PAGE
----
Men’s hockey looks for season’s first win, take on UND

first_imgThe Wisconsin men’s hockey team will look to get their first win this weekend when they play their first home games of the season in a two-game series against North Dakota.Wisconsin (0-4-0) opened up its season by traveling to Alaska last month, losing its first two games to Alaska-Fairbanks and Alaska-Anchorage. A week later, the Badgers traveled to Green Bay to take on Northern Michigan and dropped both games of that series as well.Friday and Saturday’s games will be the toughest challenge yet for the youthful Wisconsin team. North Dakota (5-1-1) knocked Wisconsin out of the NCAA Tournament last season and enters this weekend’s series ranked 2nd in the NCAA Top 25.Fortunately for the Badgers, they should enter the series with plenty of rest since they have not played a game in the last two weeks. According to Wisconsin senior goaltender Joel Rumpel, the Badgers have used the time during the break to fine-tune the small things that were causing problems.“We’ve been working on a lot of little things,” Rumpel said. “We’ve got a lot of new players on the team and just kind of getting used to the system and putting all the small pieces together that we didn’t quite have ready in the first couple weeks.”Rumpel, along with fellow senior Badger goaltender Landon Peterson, have been solid so far this season, combining for 91 saves and a save percentage of .89 through four games. Despite strong goaltender play, the Badgers have not been able to put it together so far this season due in part to the team’s youthfulness that Rumpel alluded to. Wisconsin lost its top four scorers from last season, and the team has 11 freshmen who have gone through growing pains in the early goings.Sophomore forward Grant Besse said the transition to college hockey from high school is not something that happens overnight.“With so many new guys getting to know our new system altogether, it’s going to take some time to learn the system and go from one area to another,” Besse said.Besse added that one of the biggest adjustments young players must make to play and succeed in college hockey is making quicker decisions on the ice.“You’ve got to know what you are going to do with the puck before you get it.  If you do that, you’ll be successful,” Besse said.Against North Dakota, Besse said they will need to match their opponent’s high work rate and prevent them from getting in front of the net.“We know they’re going to work hard. That’s kind of a staple of North Dakota,” Besse said. “They’re going to come hard with the fore-check and always have a net-front presence.”One of the freshmen Wisconsin will be counting on is defensemen Jack Dougherty, who was one of the nation’s highest ranked recruits. Dougherty will be a key contributor for the Badgers this season as they try to replace all the talent gone from last year.Dougherty will play in his first ever game at the Kohl Center Friday and said the key for him will be staying composed and blocking out distractions.“Obviously, I’m going to be excited about it, but I can’t worry too much about it,” Dougherty said. “I’ve just got to keep myself calm and play my game and perform well under pressure.”Besse admitted that the Badgers have been a little shaky so far this year but said they have put their earlier games behind them and are going into this series with a clean slate.“It kind of feels like a new season going into this game,” Besse said.According to Dougherty, Wisconsin can start off this new slate with a win by playing the “Wisconsin” way.“We just need to do things the Wisconsin way and trust that Coach Eaves and his systems are going to get us through it,” Dougherty said. “We just got to work hard, play physical and hopefully the puck can find the back of the net.”The Badgers will make their Kohl Center debut this season at 7 p.m. Friday night against North Dakota before finishing the series with the Fighting Sioux Saturday night at 7 p.m.last_img read more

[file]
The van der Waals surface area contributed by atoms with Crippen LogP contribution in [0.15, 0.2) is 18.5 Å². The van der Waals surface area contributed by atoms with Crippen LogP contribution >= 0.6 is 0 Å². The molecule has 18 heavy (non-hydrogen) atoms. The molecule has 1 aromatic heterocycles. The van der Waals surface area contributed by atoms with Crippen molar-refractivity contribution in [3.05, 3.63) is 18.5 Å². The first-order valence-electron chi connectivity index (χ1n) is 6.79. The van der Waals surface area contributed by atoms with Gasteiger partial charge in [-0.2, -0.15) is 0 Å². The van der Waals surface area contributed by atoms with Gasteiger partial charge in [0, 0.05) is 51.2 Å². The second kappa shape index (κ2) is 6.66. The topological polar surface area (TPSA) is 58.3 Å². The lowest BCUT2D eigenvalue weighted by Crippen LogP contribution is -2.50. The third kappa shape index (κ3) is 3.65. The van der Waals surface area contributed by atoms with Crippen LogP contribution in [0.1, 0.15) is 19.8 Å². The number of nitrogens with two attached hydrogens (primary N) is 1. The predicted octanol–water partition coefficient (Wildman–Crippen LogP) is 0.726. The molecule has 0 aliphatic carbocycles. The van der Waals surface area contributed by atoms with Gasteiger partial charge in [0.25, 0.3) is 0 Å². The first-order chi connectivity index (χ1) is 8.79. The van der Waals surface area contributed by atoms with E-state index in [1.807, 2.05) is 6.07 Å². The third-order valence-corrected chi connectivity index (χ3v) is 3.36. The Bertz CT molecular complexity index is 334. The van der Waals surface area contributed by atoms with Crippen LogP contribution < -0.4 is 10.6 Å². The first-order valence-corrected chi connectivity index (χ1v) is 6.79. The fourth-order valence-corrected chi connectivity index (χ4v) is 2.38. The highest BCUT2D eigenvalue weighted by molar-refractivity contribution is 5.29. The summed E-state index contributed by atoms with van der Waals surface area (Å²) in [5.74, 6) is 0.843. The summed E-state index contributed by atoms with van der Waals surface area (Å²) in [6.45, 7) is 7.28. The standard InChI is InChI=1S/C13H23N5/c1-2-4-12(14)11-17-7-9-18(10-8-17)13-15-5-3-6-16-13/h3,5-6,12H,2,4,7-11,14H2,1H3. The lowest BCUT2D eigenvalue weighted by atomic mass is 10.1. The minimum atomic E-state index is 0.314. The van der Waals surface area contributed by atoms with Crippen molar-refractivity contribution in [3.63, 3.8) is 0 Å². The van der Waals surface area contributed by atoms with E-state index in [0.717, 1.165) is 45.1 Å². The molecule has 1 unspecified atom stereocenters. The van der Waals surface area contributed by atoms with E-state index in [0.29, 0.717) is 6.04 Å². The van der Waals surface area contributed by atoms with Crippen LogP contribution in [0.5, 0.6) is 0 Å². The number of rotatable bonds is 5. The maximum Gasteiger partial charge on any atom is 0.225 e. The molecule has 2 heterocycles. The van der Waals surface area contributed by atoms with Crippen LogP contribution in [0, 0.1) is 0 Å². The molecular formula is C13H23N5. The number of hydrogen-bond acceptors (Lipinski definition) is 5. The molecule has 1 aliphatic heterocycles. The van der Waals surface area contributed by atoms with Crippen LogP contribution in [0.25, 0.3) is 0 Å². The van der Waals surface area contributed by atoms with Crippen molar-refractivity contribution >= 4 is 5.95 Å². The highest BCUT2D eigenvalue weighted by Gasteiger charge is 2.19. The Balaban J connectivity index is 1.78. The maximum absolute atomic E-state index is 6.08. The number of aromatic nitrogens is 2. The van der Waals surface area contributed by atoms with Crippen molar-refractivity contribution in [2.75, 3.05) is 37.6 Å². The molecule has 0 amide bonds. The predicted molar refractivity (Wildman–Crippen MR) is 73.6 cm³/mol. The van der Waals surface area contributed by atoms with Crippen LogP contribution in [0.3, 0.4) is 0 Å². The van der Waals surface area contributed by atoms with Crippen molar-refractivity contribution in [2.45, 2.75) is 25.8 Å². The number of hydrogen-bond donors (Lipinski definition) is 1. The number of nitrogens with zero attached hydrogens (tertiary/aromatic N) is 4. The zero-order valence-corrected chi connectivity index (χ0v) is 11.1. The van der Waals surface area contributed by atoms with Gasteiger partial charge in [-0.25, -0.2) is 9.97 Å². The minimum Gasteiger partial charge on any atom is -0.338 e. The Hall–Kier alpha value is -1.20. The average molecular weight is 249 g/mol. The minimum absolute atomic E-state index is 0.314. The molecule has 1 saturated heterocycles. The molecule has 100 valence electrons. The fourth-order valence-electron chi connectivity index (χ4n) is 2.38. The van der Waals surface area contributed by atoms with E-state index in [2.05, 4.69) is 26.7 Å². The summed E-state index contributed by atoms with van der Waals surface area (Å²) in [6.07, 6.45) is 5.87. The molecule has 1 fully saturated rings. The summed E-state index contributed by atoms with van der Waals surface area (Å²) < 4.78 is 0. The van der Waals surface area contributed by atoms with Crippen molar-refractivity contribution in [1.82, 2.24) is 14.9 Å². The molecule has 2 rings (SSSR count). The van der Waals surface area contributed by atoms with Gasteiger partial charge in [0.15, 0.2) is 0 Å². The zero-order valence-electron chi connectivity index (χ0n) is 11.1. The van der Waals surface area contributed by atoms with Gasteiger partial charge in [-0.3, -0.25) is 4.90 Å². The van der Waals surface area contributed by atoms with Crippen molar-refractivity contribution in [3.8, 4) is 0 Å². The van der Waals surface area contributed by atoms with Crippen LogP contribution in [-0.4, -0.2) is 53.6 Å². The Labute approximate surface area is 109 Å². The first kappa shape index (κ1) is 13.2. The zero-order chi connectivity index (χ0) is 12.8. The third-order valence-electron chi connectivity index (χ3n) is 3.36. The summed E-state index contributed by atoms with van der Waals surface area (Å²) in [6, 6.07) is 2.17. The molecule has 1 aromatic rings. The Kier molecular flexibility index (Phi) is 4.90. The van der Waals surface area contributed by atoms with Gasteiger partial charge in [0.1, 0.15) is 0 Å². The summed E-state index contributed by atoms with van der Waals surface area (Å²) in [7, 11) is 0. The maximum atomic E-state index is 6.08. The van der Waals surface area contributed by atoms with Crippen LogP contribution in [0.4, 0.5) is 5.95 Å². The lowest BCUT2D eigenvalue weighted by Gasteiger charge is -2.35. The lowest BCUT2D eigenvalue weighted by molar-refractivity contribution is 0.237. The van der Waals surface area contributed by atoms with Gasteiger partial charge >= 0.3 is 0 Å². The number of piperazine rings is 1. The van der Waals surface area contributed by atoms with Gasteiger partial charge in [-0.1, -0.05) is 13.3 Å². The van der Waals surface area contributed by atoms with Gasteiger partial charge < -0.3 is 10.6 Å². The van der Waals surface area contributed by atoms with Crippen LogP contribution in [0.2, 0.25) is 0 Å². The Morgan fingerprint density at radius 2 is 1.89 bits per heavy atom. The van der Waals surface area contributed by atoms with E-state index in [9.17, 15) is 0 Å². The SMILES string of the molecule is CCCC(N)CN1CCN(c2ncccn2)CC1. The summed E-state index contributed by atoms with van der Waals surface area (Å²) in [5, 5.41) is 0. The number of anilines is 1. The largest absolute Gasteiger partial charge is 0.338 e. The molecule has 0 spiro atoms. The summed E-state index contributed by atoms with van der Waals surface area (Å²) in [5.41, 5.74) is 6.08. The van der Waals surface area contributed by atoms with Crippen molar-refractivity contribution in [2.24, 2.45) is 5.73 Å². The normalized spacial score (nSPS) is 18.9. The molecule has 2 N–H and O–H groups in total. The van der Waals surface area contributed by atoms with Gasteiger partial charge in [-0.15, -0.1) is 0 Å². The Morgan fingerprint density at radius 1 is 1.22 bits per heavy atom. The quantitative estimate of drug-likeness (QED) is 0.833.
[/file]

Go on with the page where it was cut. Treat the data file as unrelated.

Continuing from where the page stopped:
‘Abawa’ emotional on Stars debut at 35